Esther, what about you? What’s something that you think new entrepreneurs should avoid?
Esther: Yeah, what I’m about to say might seem the opposite of what Zanade was saying, but it’s not. I promise it’s not. You can do a lot with a lean team. Don’t try to fill roles, find the right people. Let’s say you get to the point where you finally let go of everything you’re doing. You’re like, “I don’t have to do everything on my own. Let me find the right person.” You don’t need five people. You just need several people that are right in your alley, they’re going to go in the trenches with you, they believe your mission. Yeah, don’t try to fill roles, find the right people.
Ali: Yes, for sure. I think it’s a healthy balance. Everything’s a balancing act, especially when you’re, I know we have a ton of solopreneurs on the call and they are doing a lot of that themselves. You don’t have to be a 50 person company right out of the gate, just hire the right people. That’s one, two, three, just a handful of people, hire them so you can delegate and offload. You’re not taking it all on yourself, but you’re also not like, “I need to have 10 locations by X date,” really taking things in strides, taking your time. I love that.
Nicole, anything to add in terms of what you think new entrepreneurs should try and stay away from?
Nicole: This is not so fun, that’s for sure, but what I would say is make sure you read the fine print of any contracts that you’re signing and likewise any contracts that you’re putting out there that supports your own business. Invest in that legal review to get things going when you’re building that contract for your brand or business, but then make sure if you’re signing an external contract, whether it’s for an event space that you’re renting or a vendor that you’re working with, whatever it is, read the fine print because it’s just like an airline reservation or a hotel reservation. There are fine print details to each of those that you secure. Some are nonrefundable, some are. Some have a cancellation date or a deadline, some don’t allow any cancellations. Know in advance what you’re setting yourself up for because it just gives you a heightened sense of responsibility to make sure that nothing gets lost between that fine print, so to speak.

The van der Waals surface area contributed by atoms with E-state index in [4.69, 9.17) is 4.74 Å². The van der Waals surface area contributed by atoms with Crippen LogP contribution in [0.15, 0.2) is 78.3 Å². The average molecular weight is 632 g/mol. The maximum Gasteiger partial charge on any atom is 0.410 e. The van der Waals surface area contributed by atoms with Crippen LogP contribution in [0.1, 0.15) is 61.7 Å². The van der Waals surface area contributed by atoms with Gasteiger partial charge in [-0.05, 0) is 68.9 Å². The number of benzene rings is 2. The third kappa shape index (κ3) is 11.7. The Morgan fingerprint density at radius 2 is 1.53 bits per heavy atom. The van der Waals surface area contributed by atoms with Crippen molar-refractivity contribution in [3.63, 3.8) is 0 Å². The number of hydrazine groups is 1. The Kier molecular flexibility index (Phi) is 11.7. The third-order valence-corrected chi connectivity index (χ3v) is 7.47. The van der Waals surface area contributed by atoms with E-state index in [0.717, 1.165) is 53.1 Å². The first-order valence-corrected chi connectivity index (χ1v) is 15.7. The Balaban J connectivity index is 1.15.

Ali: Yes, the fine print is so important and having your own fine print is really important as well. Having your own policies in place, no matter how large or small you are, having those, when you get certain questions, certain type of customer asking things, whether it’s as simple as your cancellation policy or something more intricate and thought-provoking, like your customer service policy. What can you showcase, what can be your North Star in each of those departments?
But throughout today, we have heard from over 30 speakers on so many different topics. Finance, we just heard about branding, building customer trust, but something I’d love to dive into deeper in Zanade, you’ve got a bit of a head start, which I love, is collaboration, networking, mentorship, community, really finding that ecosystem of people that are your people. It’s the person, like you said, Zanade, that you can meet and they’re like, “Oh, I know a great photographer and her name’s Tatiana.” People are there to help and the right people want to help. Entrepreneurship can be very isolating. It can be lonely and overwhelming, and you have to bet on yourself, but you can’t do it alone. Zanade, I would love for you to talk a little bit more about collaboration and mentorship. How important do you think mentorship is and how can someone go about finding their mentor?
Zanade: Absolutely. Thank you for that question. Full disclosure, I’m in a fellowship right now where I just received a mentor, so I want to put that out there. It doesn’t matter how many years you’ve been in business, someone can always teach you something or just be a listening ear, whatever. It is extremely isolating and ever since the pandemic, it’s for me specifically, because I used to go to a lot of events, now I’m going into in-person events, but it is isolating, so having that mentor to guide you, talk to you, whatever it is that you need, that’s important.
Collaboration, I think there’s something before collaboration, which is the community, the aspect of building a community. As I alluded to earlier, that’s all I had. At first I didn’t even have the community, so I had to put myself out there. That’s the real key right there, throwing yourself out there. For me, and I’m a social butterfly, but it was still very uncomfortable to go in New York City spaces at these networking events, and I’m from the business card day, so just figuring out how I’m going to build a network out of that.